Qualitative Research

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Qualitative Research by Mind Map: Qualitative Research

1. Understand the meaning people have constructed about their world and their experiences. How and why an experience affected the participants and what opinions or attitudes resulted

1.1. Ch. 3: How Cultural Values Shape Learning in Older Adulthood: The Case of Malaysia Purpose: To understand the nature of learning among older adults in Malaysia, a non-western culture. Results: Older Malaysian adults tend to learn in a nonformal and communal setting as part of their daily lives and are driven by spiritual and religious concerns.

1.1.1. Religious classes at a local mosque are the only “formal” educational settings attended by participants of the study. (p.47)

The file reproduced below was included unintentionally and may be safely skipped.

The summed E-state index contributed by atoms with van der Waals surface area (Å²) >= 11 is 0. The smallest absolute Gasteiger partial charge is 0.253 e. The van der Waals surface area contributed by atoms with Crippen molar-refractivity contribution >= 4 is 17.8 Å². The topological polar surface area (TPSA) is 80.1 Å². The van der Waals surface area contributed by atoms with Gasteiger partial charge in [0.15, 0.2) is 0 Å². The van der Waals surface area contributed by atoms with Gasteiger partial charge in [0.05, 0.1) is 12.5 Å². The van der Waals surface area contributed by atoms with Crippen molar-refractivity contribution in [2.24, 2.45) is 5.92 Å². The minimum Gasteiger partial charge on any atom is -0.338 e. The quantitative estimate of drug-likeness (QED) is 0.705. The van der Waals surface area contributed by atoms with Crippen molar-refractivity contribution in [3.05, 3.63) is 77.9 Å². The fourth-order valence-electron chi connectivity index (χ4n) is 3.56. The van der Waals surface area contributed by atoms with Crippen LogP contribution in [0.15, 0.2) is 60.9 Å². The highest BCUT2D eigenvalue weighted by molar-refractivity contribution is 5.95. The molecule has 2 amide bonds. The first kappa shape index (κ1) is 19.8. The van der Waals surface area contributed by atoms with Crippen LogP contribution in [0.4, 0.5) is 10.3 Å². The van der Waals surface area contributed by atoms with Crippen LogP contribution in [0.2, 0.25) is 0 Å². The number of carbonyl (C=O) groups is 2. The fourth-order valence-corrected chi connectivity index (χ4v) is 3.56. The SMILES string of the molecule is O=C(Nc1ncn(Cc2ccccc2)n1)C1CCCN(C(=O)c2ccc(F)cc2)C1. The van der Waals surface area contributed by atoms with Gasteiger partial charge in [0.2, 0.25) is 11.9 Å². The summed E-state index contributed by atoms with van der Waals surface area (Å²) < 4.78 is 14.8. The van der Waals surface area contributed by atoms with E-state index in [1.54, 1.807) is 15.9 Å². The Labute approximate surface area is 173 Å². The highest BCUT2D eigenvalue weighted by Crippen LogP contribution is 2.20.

1.1.2. Learning is practical and communal. Sisters Grady and Mary watch TV together with other women in a retirement home (p.49). This allows them to learn about each other while conversing away from the men.

1.2. Ch. 4: Spirituality and Emancipatory Adult Education in Women Adult Educators for Social Change Purpose: To explore how personal spirituality affects the work and attitudes of “a multicultural group of feminists or antiracist women emancipatory adult educators.” (p. 65)

1.2.1. Tisdell first does a thorough examination of supporting literature and discovered that “empirical research on how spirituality relates to a commitment to do social justice work is extremely limited.” (p63) Even though Tisdell did not find a great quantity of research for what she herself was studying, she did support her own concepts by drawing parallels to other studies.